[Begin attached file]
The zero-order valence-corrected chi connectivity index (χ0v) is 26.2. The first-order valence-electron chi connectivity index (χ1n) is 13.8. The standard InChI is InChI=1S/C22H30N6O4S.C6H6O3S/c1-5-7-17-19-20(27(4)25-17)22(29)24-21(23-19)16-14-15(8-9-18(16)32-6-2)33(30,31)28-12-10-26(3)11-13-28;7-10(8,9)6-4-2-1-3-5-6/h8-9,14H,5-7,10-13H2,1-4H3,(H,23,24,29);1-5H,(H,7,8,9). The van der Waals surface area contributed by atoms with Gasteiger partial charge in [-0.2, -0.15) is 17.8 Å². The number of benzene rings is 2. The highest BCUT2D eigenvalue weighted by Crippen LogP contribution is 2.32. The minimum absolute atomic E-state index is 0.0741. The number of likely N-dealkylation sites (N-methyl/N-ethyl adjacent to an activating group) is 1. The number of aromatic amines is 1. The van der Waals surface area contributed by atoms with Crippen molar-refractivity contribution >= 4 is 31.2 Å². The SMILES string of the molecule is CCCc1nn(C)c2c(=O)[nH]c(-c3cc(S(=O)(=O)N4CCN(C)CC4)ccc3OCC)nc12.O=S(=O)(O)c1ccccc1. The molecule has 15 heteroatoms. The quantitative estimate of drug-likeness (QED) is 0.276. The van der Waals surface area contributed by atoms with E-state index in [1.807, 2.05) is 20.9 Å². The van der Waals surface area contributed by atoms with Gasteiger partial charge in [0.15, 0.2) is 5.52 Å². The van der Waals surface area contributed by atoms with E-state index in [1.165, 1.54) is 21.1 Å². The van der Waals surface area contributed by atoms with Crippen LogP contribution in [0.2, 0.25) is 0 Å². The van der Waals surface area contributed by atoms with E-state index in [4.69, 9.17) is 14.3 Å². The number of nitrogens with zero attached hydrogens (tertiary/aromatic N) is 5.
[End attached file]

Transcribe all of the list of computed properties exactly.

The zero-order valence-corrected chi connectivity index (χ0v) is 26.2. The first-order valence-electron chi connectivity index (χ1n) is 13.8. The standard InChI is InChI=1S/C22H30N6O4S.C6H6O3S/c1-5-7-17-19-20(27(4)25-17)22(29)24-21(23-19)16-14-15(8-9-18(16)32-6-2)33(30,31)28-12-10-26(3)11-13-28;7-10(8,9)6-4-2-1-3-5-6/h8-9,14H,5-7,10-13H2,1-4H3,(H,23,24,29);1-5H,(H,7,8,9). The van der Waals surface area contributed by atoms with Gasteiger partial charge in [-0.2, -0.15) is 17.8 Å². The number of benzene rings is 2. The highest BCUT2D eigenvalue weighted by Crippen LogP contribution is 2.32. The minimum absolute atomic E-state index is 0.0741. The number of likely N-dealkylation sites (N-methyl/N-ethyl adjacent to an activating group) is 1. The number of aromatic amines is 1. The van der Waals surface area contributed by atoms with Crippen molar-refractivity contribution >= 4 is 31.2 Å². The SMILES string of the molecule is CCCc1nn(C)c2c(=O)[nH]c(-c3cc(S(=O)(=O)N4CCN(C)CC4)ccc3OCC)nc12.O=S(=O)(O)c1ccccc1. The molecule has 15 heteroatoms. The quantitative estimate of drug-likeness (QED) is 0.276. The van der Waals surface area contributed by atoms with E-state index in [1.807, 2.05) is 20.9 Å². The van der Waals surface area contributed by atoms with Gasteiger partial charge in [0.15, 0.2) is 5.52 Å². The van der Waals surface area contributed by atoms with E-state index in [1.165, 1.54) is 21.1 Å². The van der Waals surface area contributed by atoms with Crippen LogP contribution in [0.2, 0.25) is 0 Å². The van der Waals surface area contributed by atoms with E-state index in [4.69, 9.17) is 14.3 Å². The number of nitrogens with zero attached hydrogens (tertiary/aromatic N) is 5.